Silvia Eiblmayr, PhD in art history, works as a curator for contemporary art and lives in Vienna. From 1998–2008 she was director of the Galerie im Taxispalais in Innsbruck, and from 1993–1995 director of the Salzburger Kunstverein. In 2009 she was commissary for the Austrian Pavilion at the Venice Biennale together with Valie Export. Since 2004 member of the artistic board of Kontakt Art Collection. She was visiting professor and lecturer, among others, at: the Academy of Fine Arts Munich; Institute of Art History, University of Zurich; Goldsmiths College, University of London; Institute of Art history, University of Vienna; IKM/ University of Music and Performing Arts Vienna. She is author and publisher of numerous texts and publications on modern and contemporary art and published “Woman as Picture” – The Female Body in 20th Century Art (Berlin: Reimer Verlag, 1993/2003).
Marta Kowalewska. The Makers of Success
The lecture will discuss the context, the sources and the development of the community which emerged around the Academy of Fine Arts in Warsaw and the pivotal role it played in the new perception of fibre art around the world. This art discipline grew in popularity in the 1960s and 1970s, with the first generation of post-war students, including Magdalena Abakanowicz, Wojciech Sadley, Jolanta Owidzka, Maria Chojnacka and Barbara Levittoux-Świderska. They had the support of two excellent educators: Eleonora Plutyńska, who believed that the degradation of textile art resulted from the divide between design and manufacture, and that artists no longer produced their own designs; and Mieczysław Szymański, who placed fibre art at the mainstream of contemporary artistic currents, and for whom fibre art was a domain of solving formal problems typical to the other arts, such as colour, value, rhythm, proportion. This approach was powerfully inspiring for young people and opened up new expressive possibilities.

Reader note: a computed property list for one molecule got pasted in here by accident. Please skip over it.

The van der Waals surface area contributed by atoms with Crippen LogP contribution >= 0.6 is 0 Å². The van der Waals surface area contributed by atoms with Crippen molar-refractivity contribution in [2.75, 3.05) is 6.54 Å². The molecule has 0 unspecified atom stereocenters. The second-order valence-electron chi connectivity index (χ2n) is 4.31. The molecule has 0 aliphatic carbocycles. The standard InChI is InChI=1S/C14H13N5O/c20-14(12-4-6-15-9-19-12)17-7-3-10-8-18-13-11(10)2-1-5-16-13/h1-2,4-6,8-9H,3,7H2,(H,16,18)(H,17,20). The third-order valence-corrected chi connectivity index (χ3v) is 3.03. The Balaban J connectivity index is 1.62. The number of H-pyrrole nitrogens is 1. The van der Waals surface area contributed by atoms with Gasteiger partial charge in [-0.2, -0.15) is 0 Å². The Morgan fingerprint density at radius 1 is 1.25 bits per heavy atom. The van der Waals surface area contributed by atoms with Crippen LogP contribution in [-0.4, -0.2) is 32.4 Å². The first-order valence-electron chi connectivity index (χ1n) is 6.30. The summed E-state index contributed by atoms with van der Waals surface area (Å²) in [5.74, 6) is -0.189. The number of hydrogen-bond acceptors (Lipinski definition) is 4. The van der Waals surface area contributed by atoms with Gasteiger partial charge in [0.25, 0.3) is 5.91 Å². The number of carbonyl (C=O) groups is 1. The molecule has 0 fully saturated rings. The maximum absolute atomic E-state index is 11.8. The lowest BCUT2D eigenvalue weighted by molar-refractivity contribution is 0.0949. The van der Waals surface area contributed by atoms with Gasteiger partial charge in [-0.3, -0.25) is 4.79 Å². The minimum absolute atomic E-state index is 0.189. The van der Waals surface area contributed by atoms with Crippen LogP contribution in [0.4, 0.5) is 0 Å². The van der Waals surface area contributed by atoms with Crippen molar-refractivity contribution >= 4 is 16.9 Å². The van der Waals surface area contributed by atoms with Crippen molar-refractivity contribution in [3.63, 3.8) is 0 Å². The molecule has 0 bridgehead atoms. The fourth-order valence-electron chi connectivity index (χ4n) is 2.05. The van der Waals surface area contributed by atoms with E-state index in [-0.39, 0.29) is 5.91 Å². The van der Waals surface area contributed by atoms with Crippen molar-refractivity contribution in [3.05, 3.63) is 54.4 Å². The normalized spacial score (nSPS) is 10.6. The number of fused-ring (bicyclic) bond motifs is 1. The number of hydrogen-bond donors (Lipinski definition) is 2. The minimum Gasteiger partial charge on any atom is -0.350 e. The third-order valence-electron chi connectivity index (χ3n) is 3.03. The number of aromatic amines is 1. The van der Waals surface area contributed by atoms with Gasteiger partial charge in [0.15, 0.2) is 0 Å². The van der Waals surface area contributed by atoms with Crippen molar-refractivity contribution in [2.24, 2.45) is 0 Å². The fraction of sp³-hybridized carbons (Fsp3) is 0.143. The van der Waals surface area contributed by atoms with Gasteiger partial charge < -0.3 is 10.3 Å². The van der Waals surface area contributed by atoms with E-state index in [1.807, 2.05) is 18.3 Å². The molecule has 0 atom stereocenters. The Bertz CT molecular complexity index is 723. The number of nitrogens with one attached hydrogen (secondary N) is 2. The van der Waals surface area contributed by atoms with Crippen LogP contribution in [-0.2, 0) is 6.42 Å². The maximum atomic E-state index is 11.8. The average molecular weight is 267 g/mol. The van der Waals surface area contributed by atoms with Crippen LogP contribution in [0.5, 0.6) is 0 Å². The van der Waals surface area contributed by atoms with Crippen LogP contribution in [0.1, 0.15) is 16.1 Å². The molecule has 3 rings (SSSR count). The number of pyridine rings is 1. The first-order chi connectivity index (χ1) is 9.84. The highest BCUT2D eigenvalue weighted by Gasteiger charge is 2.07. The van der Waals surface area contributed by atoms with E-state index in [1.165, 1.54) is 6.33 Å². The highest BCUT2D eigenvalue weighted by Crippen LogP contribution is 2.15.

Marta Kowalewska is an art historian, curator for contemporary art exhibitions, academic teacher, and Chief Curator in Central Museum of Textiles in Łódź (CMWL). She is co-editor of various publications and contributor to the book From Tapestry to Fiber Art: The Lausanne Biennials 1962–1995. She has authored numerous critical texts published in professional magazines and catalogues of exhibitions and a series of interviews with prominent Polish artists. She was curator of exhibitions in CMWL among others of Rebellion of the Matter (on 15 editions of International Textile Triennial), Metamorphism—Magdalena Abakanowicz solo show and exhibitions in the Academy of Art Łódź. She was also an academic consultant to the exhibition Splendor of Textile in the Zachęta National Gallery of Art in Warsaw (and co-editor of the catalogues). She is a curator of the 16th International Triennial of Tapestry in Łódź 2019.
Looking Forward, Looking Back #6 is part of the project Uncanny Fabrics.
Cultural project co-funded by the Administration of the National Cultural Fund.
Event organised with support from the Austrian Cultural Forum Bucharest.
Partners: Rezidența BRD Scena9/ Fundația9, CEREFREA/ Villa Noël.
Event identity: Sebastian Pren
The project does not necessarily represent the standpoint of the Administration of the National Cultural Fund. AFCN cannot be held liable for the content of the project or the manner in which the outcomes of the project may be used. These shall devolve entirely on the beneficiary of the financing.